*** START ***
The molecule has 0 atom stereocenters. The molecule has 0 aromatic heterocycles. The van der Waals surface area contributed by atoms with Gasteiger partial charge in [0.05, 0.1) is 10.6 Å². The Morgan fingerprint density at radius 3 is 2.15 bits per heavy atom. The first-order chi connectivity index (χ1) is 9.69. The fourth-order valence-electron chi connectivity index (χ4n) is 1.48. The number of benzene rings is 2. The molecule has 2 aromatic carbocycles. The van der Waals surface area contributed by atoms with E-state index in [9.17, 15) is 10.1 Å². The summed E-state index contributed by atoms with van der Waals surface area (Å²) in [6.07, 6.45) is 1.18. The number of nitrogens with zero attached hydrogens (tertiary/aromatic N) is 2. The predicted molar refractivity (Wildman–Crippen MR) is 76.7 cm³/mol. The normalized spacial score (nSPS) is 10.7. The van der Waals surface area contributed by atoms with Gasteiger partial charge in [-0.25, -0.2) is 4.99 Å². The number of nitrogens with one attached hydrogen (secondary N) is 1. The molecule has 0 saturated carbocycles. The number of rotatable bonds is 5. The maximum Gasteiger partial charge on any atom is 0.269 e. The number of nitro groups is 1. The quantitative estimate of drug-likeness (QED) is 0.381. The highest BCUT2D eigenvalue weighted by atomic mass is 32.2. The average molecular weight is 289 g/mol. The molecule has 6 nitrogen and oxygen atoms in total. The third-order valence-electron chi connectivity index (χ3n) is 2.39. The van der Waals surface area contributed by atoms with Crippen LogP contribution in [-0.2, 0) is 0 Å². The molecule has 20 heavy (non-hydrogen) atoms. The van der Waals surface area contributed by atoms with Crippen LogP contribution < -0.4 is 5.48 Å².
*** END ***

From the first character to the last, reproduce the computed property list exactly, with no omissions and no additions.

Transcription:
The molecule has 0 atom stereocenters. The molecule has 0 aromatic heterocycles. The van der Waals surface area contributed by atoms with Gasteiger partial charge in [0.05, 0.1) is 10.6 Å². The Morgan fingerprint density at radius 3 is 2.15 bits per heavy atom. The first-order chi connectivity index (χ1) is 9.69. The fourth-order valence-electron chi connectivity index (χ4n) is 1.48. The number of benzene rings is 2. The molecule has 2 aromatic carbocycles. The van der Waals surface area contributed by atoms with E-state index in [9.17, 15) is 10.1 Å². The summed E-state index contributed by atoms with van der Waals surface area (Å²) in [6.07, 6.45) is 1.18. The number of nitrogens with zero attached hydrogens (tertiary/aromatic N) is 2. The predicted molar refractivity (Wildman–Crippen MR) is 76.7 cm³/mol. The normalized spacial score (nSPS) is 10.7. The van der Waals surface area contributed by atoms with Gasteiger partial charge in [-0.25, -0.2) is 4.99 Å². The number of nitrogens with one attached hydrogen (secondary N) is 1. The molecule has 0 saturated carbocycles. The number of rotatable bonds is 5. The maximum Gasteiger partial charge on any atom is 0.269 e. The number of nitro groups is 1. The quantitative estimate of drug-likeness (QED) is 0.381. The highest BCUT2D eigenvalue weighted by atomic mass is 32.2. The average molecular weight is 289 g/mol. The molecule has 6 nitrogen and oxygen atoms in total. The third-order valence-electron chi connectivity index (χ3n) is 2.39. The van der Waals surface area contributed by atoms with Crippen LogP contribution in [-0.2, 0) is 0 Å². The molecule has 20 heavy (non-hydrogen) atoms. The van der Waals surface area contributed by atoms with Crippen LogP contribution < -0.4 is 5.48 Å².